In a major policy volte-face, Theresa May’s government scrapped David Cameron’s ambitions to turn schools into academies. The announcement made by Education Secretary Justine Greening mentioned to MPs that the flagship bill, comprised of in David cameron’s last Queen’s speech has been done away with completely after a series of hitches and despite a wide array of proposals.
She further added in the second-to-last paragraph of a written statement in the Commons that the Bill, which was introduced by the then education secretary Nicky Morgan and shelved in May post a Tory backbench revolt threatened to inflict a Government defeat will be dropped altogether because “Our ambition remains that all schools should benefit from the freedom and autonomy that academy status brings,”
“Our focus, however, is on building capacity in the system and encouraging schools to convert voluntarily.”
“No changes to legislation are required for these purposes and therefore we do not require wider education legislation in this session to make progress on our ambitious education agenda.”
Applauding it as the right decision, Councillor Richard Watts, chair of the LGA’s children and young people board said “Councils have been clear from the outset that the proposals within the Bill focused too heavily on structures, when our shared ambition is on improving education for all children,”. In particular, both the forced academisation of schools in areas considered to be ‘unviable’, and the removal of the council role in school improvement, went against evidence that council-maintained schools perform more highly than academies and free schools in Ofsted inspections, and that conversion to academies did not in itself lead to better results.”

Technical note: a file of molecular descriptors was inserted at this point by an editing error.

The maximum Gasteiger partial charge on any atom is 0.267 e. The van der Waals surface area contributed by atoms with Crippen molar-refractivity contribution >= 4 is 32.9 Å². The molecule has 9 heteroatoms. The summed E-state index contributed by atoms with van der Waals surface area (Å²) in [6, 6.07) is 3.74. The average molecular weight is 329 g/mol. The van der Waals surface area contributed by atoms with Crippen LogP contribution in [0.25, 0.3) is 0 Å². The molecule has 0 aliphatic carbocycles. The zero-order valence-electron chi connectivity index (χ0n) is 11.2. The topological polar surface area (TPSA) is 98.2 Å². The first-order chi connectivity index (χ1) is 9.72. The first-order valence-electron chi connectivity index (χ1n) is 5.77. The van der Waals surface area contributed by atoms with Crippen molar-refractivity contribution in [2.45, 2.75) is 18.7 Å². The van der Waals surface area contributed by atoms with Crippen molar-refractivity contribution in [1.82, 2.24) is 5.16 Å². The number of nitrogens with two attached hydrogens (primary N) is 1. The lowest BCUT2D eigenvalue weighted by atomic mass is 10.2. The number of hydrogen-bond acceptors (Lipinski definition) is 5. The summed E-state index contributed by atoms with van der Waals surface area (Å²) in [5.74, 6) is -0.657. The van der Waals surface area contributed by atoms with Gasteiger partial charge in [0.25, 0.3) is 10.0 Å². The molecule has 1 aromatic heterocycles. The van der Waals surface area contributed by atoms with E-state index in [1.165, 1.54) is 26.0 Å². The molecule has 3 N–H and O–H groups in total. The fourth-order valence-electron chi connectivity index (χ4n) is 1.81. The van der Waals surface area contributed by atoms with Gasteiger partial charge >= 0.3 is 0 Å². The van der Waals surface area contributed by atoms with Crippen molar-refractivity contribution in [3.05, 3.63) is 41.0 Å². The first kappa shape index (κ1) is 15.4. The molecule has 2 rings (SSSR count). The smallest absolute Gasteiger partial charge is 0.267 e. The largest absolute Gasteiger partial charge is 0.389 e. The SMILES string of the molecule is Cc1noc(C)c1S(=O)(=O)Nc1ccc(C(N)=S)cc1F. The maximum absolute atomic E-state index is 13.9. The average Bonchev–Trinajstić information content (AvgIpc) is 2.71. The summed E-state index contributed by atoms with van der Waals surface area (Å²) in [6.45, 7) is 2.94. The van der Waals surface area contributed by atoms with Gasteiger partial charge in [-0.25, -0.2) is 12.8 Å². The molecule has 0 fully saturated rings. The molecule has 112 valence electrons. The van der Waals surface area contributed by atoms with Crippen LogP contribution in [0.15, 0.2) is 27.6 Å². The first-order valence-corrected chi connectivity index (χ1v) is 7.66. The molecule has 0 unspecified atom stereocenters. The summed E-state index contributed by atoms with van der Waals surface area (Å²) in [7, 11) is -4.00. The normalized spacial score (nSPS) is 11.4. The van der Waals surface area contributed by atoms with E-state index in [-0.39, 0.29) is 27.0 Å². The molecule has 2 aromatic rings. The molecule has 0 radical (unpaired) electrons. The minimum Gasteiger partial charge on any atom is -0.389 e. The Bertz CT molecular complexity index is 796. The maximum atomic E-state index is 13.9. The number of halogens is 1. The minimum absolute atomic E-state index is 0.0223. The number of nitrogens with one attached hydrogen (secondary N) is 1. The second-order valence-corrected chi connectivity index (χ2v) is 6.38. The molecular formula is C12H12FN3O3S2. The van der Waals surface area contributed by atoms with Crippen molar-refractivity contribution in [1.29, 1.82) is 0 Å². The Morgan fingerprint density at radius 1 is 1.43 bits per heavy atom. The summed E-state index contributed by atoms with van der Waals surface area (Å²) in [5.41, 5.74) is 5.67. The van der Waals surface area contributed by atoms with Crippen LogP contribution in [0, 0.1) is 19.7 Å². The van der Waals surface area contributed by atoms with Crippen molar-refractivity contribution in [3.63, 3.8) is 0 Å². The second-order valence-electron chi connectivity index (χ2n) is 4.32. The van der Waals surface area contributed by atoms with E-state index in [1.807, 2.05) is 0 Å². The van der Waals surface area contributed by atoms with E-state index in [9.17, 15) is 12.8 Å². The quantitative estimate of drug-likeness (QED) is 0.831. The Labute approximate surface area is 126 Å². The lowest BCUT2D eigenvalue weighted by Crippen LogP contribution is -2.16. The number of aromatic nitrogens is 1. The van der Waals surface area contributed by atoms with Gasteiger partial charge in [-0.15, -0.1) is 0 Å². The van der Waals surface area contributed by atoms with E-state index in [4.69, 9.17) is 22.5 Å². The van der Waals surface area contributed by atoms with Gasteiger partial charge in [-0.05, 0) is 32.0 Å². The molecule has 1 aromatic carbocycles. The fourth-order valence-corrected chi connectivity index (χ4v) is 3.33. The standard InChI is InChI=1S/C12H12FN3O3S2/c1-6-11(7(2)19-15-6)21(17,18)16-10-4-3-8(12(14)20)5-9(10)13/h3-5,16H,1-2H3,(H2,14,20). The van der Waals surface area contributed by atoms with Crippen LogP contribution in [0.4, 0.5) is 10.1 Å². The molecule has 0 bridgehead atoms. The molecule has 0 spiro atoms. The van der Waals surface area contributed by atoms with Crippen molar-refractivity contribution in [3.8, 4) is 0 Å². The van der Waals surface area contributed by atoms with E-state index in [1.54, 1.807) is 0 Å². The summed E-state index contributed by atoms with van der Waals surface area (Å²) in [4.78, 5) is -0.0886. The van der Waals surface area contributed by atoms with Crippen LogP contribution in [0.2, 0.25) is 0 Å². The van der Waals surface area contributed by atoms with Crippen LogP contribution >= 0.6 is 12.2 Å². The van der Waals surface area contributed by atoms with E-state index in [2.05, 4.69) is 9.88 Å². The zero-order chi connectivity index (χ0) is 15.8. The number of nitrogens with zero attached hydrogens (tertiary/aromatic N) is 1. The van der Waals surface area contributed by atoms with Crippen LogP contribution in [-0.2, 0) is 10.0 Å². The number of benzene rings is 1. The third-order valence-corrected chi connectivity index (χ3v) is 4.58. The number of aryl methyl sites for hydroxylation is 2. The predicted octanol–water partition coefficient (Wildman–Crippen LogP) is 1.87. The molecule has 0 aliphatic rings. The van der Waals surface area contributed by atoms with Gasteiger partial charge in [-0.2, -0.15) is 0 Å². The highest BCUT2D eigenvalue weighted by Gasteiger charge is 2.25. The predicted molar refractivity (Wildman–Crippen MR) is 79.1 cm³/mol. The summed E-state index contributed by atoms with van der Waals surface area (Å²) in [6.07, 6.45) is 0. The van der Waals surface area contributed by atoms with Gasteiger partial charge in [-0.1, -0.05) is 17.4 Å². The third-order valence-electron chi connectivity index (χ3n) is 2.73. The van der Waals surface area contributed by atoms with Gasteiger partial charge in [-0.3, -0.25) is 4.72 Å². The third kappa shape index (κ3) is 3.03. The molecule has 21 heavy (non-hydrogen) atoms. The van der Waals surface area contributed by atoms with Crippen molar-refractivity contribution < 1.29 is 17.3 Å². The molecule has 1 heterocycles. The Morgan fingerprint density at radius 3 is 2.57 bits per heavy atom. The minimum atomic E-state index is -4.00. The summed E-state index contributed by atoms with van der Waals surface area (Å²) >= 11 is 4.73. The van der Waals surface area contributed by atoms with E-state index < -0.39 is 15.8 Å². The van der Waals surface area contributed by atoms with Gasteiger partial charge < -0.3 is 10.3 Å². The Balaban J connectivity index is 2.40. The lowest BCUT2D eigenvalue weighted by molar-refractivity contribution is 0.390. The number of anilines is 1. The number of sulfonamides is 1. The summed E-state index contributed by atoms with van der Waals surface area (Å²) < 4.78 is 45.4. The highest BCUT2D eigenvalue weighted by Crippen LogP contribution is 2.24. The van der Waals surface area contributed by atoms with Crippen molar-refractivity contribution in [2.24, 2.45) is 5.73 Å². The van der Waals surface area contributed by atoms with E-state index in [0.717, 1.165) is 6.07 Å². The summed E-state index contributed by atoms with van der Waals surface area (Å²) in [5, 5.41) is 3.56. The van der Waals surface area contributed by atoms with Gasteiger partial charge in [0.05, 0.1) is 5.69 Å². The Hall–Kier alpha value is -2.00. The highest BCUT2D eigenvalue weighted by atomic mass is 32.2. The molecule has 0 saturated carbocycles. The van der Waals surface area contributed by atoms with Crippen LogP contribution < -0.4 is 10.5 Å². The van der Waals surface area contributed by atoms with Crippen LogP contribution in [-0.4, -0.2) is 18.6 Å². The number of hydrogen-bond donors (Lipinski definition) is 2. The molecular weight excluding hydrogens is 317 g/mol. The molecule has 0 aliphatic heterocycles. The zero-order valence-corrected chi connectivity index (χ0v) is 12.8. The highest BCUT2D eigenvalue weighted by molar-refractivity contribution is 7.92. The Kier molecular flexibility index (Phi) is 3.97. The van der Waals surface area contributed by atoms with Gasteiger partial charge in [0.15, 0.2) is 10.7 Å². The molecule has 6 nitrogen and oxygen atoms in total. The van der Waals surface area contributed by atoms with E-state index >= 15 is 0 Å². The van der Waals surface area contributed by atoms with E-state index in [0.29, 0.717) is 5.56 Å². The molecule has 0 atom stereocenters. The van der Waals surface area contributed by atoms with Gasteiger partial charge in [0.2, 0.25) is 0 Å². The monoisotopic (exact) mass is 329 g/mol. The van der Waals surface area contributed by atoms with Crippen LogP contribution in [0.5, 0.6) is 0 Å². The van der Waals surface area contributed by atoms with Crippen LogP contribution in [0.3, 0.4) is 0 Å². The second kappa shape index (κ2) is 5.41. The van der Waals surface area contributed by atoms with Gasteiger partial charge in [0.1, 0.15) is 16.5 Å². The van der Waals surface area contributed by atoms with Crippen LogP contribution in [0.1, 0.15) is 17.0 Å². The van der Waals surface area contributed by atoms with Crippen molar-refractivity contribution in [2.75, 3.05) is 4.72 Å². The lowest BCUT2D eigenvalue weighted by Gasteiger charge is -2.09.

This move by the government also implies that it is well on its way to push forward the Prime Minister’s contentious policy of bringing back Grammar schools. With the Children and Social Work bill and the higher education and research bill already in the process and with the announcement of the technical and further education bill on Thursday, The Department of Education’s permanent secretary Jonathan Slater seems determined to reduce the workload lead by the loose ends of the controversial bill and Greening is rumoured to have been convinced almost immediately.
Local authorities remain skeptical that while on the one hand the end of this bill means continued power in the hands of councils with regards to school improvement and support- a planned budget cut would anyway leave them with few resources to help schools.